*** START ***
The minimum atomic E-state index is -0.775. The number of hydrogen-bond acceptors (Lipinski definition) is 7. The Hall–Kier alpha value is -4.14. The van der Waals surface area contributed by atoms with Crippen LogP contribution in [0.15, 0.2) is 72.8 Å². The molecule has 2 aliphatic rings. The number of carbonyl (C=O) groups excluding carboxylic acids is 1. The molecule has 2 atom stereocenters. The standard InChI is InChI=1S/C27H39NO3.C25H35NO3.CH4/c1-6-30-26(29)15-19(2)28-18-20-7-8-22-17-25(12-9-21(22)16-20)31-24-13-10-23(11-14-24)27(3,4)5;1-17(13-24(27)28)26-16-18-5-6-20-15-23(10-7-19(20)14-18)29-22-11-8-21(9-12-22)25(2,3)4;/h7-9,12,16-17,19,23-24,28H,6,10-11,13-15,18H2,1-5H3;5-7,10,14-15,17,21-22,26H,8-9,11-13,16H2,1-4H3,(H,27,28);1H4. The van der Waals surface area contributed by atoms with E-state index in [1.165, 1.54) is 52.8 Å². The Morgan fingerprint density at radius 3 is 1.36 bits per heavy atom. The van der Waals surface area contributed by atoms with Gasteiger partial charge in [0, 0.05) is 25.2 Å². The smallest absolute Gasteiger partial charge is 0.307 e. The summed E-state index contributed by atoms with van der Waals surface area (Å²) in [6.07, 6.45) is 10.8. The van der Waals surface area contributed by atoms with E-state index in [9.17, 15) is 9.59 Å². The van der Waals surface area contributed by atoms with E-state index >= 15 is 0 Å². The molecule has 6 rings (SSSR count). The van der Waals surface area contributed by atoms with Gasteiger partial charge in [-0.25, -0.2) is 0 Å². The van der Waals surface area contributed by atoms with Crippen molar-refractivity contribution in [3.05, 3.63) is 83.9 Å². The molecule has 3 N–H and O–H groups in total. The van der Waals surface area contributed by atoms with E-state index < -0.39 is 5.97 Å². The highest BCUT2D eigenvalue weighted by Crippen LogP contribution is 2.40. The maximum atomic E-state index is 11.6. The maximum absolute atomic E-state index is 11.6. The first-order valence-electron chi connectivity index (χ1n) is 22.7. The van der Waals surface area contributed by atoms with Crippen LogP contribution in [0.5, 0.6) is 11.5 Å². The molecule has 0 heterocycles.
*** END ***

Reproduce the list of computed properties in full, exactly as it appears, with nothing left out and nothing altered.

The minimum atomic E-state index is -0.775. The number of hydrogen-bond acceptors (Lipinski definition) is 7. The Hall–Kier alpha value is -4.14. The van der Waals surface area contributed by atoms with Crippen LogP contribution in [0.15, 0.2) is 72.8 Å². The molecule has 2 aliphatic rings. The number of carbonyl (C=O) groups excluding carboxylic acids is 1. The molecule has 2 atom stereocenters. The standard InChI is InChI=1S/C27H39NO3.C25H35NO3.CH4/c1-6-30-26(29)15-19(2)28-18-20-7-8-22-17-25(12-9-21(22)16-20)31-24-13-10-23(11-14-24)27(3,4)5;1-17(13-24(27)28)26-16-18-5-6-20-15-23(10-7-19(20)14-18)29-22-11-8-21(9-12-22)25(2,3)4;/h7-9,12,16-17,19,23-24,28H,6,10-11,13-15,18H2,1-5H3;5-7,10,14-15,17,21-22,26H,8-9,11-13,16H2,1-4H3,(H,27,28);1H4. The van der Waals surface area contributed by atoms with E-state index in [1.165, 1.54) is 52.8 Å². The Morgan fingerprint density at radius 3 is 1.36 bits per heavy atom. The van der Waals surface area contributed by atoms with Gasteiger partial charge in [0, 0.05) is 25.2 Å². The smallest absolute Gasteiger partial charge is 0.307 e. The summed E-state index contributed by atoms with van der Waals surface area (Å²) in [6.07, 6.45) is 10.8. The van der Waals surface area contributed by atoms with E-state index in [9.17, 15) is 9.59 Å². The van der Waals surface area contributed by atoms with E-state index >= 15 is 0 Å². The molecule has 6 rings (SSSR count). The van der Waals surface area contributed by atoms with Gasteiger partial charge in [-0.25, -0.2) is 0 Å². The van der Waals surface area contributed by atoms with Crippen molar-refractivity contribution in [3.05, 3.63) is 83.9 Å². The molecule has 3 N–H and O–H groups in total. The van der Waals surface area contributed by atoms with E-state index < -0.39 is 5.97 Å². The highest BCUT2D eigenvalue weighted by Crippen LogP contribution is 2.40. The maximum atomic E-state index is 11.6. The maximum absolute atomic E-state index is 11.6. The first-order valence-electron chi connectivity index (χ1n) is 22.7. The van der Waals surface area contributed by atoms with Crippen LogP contribution in [0.5, 0.6) is 11.5 Å². The molecule has 0 heterocycles.